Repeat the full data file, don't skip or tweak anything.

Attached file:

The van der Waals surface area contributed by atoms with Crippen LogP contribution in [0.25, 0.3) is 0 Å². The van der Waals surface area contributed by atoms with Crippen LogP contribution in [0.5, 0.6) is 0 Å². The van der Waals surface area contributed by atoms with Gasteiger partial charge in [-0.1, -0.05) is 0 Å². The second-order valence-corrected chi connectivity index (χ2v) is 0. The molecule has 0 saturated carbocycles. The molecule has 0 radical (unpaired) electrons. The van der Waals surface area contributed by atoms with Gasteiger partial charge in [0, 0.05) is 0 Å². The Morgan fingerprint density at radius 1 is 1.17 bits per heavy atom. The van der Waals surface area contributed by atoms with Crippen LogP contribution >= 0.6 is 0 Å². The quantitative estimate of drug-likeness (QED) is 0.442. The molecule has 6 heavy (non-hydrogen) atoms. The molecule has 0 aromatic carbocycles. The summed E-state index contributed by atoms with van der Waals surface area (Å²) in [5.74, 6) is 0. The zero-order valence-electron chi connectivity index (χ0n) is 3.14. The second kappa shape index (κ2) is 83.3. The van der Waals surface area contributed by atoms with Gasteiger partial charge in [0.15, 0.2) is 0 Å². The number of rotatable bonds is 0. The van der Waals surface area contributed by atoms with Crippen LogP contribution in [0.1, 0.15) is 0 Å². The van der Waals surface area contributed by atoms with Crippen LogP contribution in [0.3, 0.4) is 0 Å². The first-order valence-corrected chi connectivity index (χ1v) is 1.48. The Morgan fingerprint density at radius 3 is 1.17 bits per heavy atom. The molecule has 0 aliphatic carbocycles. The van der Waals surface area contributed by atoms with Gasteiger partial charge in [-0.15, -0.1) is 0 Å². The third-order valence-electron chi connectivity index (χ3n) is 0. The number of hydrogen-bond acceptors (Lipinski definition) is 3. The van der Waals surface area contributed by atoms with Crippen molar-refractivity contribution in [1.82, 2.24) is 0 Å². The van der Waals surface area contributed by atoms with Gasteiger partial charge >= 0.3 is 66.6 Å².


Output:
The van der Waals surface area contributed by atoms with Crippen LogP contribution in [0.25, 0.3) is 0 Å². The van der Waals surface area contributed by atoms with Crippen LogP contribution in [0.5, 0.6) is 0 Å². The van der Waals surface area contributed by atoms with Gasteiger partial charge in [-0.1, -0.05) is 0 Å². The second-order valence-corrected chi connectivity index (χ2v) is 0. The molecule has 0 saturated carbocycles. The molecule has 0 radical (unpaired) electrons. The van der Waals surface area contributed by atoms with Gasteiger partial charge in [0, 0.05) is 0 Å². The Morgan fingerprint density at radius 1 is 1.17 bits per heavy atom. The van der Waals surface area contributed by atoms with Crippen LogP contribution >= 0.6 is 0 Å². The quantitative estimate of drug-likeness (QED) is 0.442. The molecule has 6 heavy (non-hydrogen) atoms. The molecule has 0 aromatic carbocycles. The summed E-state index contributed by atoms with van der Waals surface area (Å²) in [5.74, 6) is 0. The zero-order valence-electron chi connectivity index (χ0n) is 3.14. The second kappa shape index (κ2) is 83.3. The van der Waals surface area contributed by atoms with Gasteiger partial charge in [0.15, 0.2) is 0 Å². The number of rotatable bonds is 0. The van der Waals surface area contributed by atoms with Crippen LogP contribution in [0.1, 0.15) is 0 Å². The van der Waals surface area contributed by atoms with Crippen LogP contribution in [0.3, 0.4) is 0 Å². The first-order valence-corrected chi connectivity index (χ1v) is 1.48. The Morgan fingerprint density at radius 3 is 1.17 bits per heavy atom. The molecule has 0 aliphatic carbocycles. The van der Waals surface area contributed by atoms with Gasteiger partial charge in [-0.15, -0.1) is 0 Å². The third-order valence-electron chi connectivity index (χ3n) is 0. The number of hydrogen-bond acceptors (Lipinski definition) is 3. The van der Waals surface area contributed by atoms with Crippen molar-refractivity contribution in [1.82, 2.24) is 0 Å². The van der Waals surface area contributed by atoms with Gasteiger partial charge >= 0.3 is 66.6 Å².